ST. PAUL — It's over.
After five months and a one-day special session, the Minnesota Legislature wrapped up its constitutional requirement to finish a balanced state budget.
Lawmakers emerged from the 21-hour marathon of debates and stop-and-go negotiations in the nation's only divided Legislature Saturday, May 25, with a $48 billion two-year budget and a strong desire to go back to bed.
After deadlocking over key issues for months, legislators squared away a compromise proposal that left everyone a little unhappy.
Republicans blocked a DFL-supported gas tax hike, Democrats saved a tax on medical providers that was set to expire and in thousands of pages of bills outlining state government spending they came down somewhere in the middle on various other spending decisions and policies.
"I think for both sides they'd say it is a draw," Senate Majority Leader Paul Gazelka said Saturday just after the 7 a.m. deadline to end the special session. "You just don't get everything you want in divided government; sometimes you get things you don't want at all."
They also approved funding increases to public schools and an income tax cut on middle-income Minnesotans as part of the massive plan.
Gov. Tim Walz on Saturday morning said he planned to sign the bills into law in coming days.
While lawmakers said they were glad to finish the special session before the 7 a.m. deadline Saturday, many called for a new path forward at the Capitol.
“Everyone I talk to around the Capitol says this (session) really was the worst, and it was bad,” House Minority Leader Kurt Daudt, R-Crown, said. "Ultimately, we together need to figure out how this never happens again."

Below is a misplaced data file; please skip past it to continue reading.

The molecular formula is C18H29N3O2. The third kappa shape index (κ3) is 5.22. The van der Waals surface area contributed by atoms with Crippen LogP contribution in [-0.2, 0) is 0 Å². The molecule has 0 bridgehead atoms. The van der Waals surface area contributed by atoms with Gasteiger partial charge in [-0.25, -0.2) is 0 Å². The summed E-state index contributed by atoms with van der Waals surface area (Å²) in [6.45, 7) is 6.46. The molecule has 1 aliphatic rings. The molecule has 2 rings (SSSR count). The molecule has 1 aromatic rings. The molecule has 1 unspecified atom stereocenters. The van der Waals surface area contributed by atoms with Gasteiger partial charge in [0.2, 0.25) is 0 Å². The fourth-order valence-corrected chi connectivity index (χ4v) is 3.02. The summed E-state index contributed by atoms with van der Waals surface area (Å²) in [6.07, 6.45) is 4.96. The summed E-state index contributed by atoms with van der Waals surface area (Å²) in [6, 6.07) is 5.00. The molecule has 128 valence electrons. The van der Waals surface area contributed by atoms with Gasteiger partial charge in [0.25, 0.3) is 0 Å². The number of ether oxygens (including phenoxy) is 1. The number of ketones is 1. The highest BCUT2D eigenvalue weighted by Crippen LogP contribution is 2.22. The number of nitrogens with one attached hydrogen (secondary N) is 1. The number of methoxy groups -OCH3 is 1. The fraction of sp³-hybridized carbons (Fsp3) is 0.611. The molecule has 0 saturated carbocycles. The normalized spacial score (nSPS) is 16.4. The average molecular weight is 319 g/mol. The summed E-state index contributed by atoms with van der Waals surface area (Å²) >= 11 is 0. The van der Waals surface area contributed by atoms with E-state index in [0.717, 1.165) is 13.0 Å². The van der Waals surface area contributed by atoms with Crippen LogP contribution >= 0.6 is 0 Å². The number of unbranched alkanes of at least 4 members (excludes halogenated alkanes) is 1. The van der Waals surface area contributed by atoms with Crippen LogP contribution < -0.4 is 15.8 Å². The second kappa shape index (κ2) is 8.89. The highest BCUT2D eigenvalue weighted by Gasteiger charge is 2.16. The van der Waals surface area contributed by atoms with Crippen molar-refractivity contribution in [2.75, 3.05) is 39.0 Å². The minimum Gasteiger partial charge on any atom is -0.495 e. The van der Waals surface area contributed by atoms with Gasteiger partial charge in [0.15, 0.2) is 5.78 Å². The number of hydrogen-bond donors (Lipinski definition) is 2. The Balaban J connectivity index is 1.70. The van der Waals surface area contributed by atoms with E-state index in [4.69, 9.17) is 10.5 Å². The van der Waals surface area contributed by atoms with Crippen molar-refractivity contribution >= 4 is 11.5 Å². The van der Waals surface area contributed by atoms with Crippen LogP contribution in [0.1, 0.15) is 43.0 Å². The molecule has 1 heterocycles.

Leader court ruled out of order
Things at the Capitol were supposed to change this year.
Leaders set deadlines for moving bills and sending spending targets and when they tried to hit them, they missed. After a series of blow-ups, House Speaker Melissa Hortman, D-Brooklyn Center, Gazelka, R-Nisswa, and Walz took budget talks behind closed doors, earning them the reputation of "leader court" or the "tribunal."
On Sunday, May 19, the trio gave committee chairs the totals they should spend. And a day later, lawmakers missed their deadline to finish the session on time. The leader court went into overdrive, asking the chairpeople of different committees to meet them to hash out their bills before they could come before the House or Senate.
Lawmakers returned to the Capitol Friday with a sense of frustration about getting edged out by the leader court and the lack of transparency as the trio decided with chairs how to spend more than $48 billion.
In various debates on the House and Senate floors, lawmakers took jabs at the majority leaders and pushed back on their lack of a say in which bills got wrapped up in the omnibus spending bills that were signed by Gazelka, Hortman and Walz. They questioned bill authors about their interactions with the "tribunal" and pushed back on rules set by majority leaders to limit amendments that could be brought on the bills.
“I want to throw up when I hear that anymore tonight,” Rep. Dave Baker, R-Willmar, said as he talked about an amendment he proposed to the health and human services spending bill.